Uncle Nathan eventually moved away, but I remained trapped in the mental web that he’d created in my mind. It wasn’t until much later, when I fell in love for the first time, that I started to understand the extent of the hold that my uncle had had on me. I didn’t tell my boyfriend about what had happened. I didn’t tell anyone until many years later and, when I finally did, I didn’t tell them the full story because I couldn’t face the enormity of what I’d been through. I kept hoping that my past would fade away, that if I drank enough alcohol then I’d kill the memories and the pain associated with them – but there was never enough booze. The memories would come back and haunt me and I’d be thrown into a mental pit of despair.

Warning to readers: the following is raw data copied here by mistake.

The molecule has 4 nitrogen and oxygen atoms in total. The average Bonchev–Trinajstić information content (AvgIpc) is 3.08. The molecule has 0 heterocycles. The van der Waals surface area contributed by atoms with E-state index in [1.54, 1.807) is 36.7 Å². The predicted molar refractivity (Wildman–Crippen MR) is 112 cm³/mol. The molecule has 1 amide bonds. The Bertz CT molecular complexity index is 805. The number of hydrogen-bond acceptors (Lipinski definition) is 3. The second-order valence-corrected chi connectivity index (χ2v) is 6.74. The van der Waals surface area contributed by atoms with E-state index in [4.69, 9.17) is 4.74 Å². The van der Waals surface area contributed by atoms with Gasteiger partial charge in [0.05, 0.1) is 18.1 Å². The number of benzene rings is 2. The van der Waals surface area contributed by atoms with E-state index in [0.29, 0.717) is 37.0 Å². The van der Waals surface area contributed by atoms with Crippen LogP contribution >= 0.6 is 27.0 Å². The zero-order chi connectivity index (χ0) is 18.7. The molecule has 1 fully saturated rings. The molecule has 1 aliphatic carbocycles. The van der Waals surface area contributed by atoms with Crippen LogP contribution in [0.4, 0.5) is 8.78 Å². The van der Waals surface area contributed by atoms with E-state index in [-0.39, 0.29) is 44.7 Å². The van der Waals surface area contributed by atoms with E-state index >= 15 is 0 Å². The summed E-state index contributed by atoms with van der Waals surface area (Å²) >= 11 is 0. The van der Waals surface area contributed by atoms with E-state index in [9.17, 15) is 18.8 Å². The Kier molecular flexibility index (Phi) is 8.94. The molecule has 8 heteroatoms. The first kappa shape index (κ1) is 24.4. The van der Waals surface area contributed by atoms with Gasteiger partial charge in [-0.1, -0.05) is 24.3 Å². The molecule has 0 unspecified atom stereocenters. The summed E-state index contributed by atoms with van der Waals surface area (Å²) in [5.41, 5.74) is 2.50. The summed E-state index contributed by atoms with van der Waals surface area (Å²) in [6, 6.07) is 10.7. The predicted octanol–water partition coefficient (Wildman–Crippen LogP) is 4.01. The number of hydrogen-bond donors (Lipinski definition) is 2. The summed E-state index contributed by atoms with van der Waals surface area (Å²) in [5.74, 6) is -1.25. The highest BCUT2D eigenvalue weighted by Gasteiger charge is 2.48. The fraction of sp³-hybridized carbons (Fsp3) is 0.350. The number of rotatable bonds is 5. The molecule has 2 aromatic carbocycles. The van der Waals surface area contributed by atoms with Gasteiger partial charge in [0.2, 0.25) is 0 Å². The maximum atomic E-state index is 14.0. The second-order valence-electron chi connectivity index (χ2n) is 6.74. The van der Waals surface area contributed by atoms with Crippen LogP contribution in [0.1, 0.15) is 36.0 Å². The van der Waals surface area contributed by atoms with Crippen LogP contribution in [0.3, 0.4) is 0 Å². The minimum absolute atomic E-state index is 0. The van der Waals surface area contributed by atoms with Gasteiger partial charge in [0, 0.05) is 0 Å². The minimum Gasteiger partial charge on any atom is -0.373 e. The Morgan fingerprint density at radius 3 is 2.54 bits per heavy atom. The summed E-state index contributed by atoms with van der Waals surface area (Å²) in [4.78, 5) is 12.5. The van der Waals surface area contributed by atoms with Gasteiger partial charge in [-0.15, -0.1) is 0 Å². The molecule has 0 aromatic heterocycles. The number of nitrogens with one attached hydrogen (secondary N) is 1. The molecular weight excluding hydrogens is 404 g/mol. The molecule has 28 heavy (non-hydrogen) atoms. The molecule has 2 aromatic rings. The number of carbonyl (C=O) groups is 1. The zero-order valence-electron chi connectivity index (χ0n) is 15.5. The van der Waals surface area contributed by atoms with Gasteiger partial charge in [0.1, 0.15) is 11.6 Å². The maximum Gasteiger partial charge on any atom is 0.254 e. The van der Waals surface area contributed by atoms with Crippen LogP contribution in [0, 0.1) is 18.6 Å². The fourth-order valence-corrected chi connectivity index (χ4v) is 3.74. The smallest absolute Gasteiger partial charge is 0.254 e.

I distracted myself with the other aspects of my life. I had a good circle of girlfriends and they knew how to have a good time. We danced, partied, travelled and somewhere along the way I managed to get my first degree and secure myself a job.

The distraction of everyday life would mask my hurt and anger for a few weeks or months and then the panic attacks would return, their grip on me stronger than ever. When they became unbearable I dragged myself along to a counsellor. Initially, I was reluctant to share details about my past and I soon realised, that, if I wanted to heal, then I was going to have to start unravelling the knotted ball of emotions that I’d carried inside of me for so long. And so I took my first baby steps on what would be a long but worthwhile journey towards healing.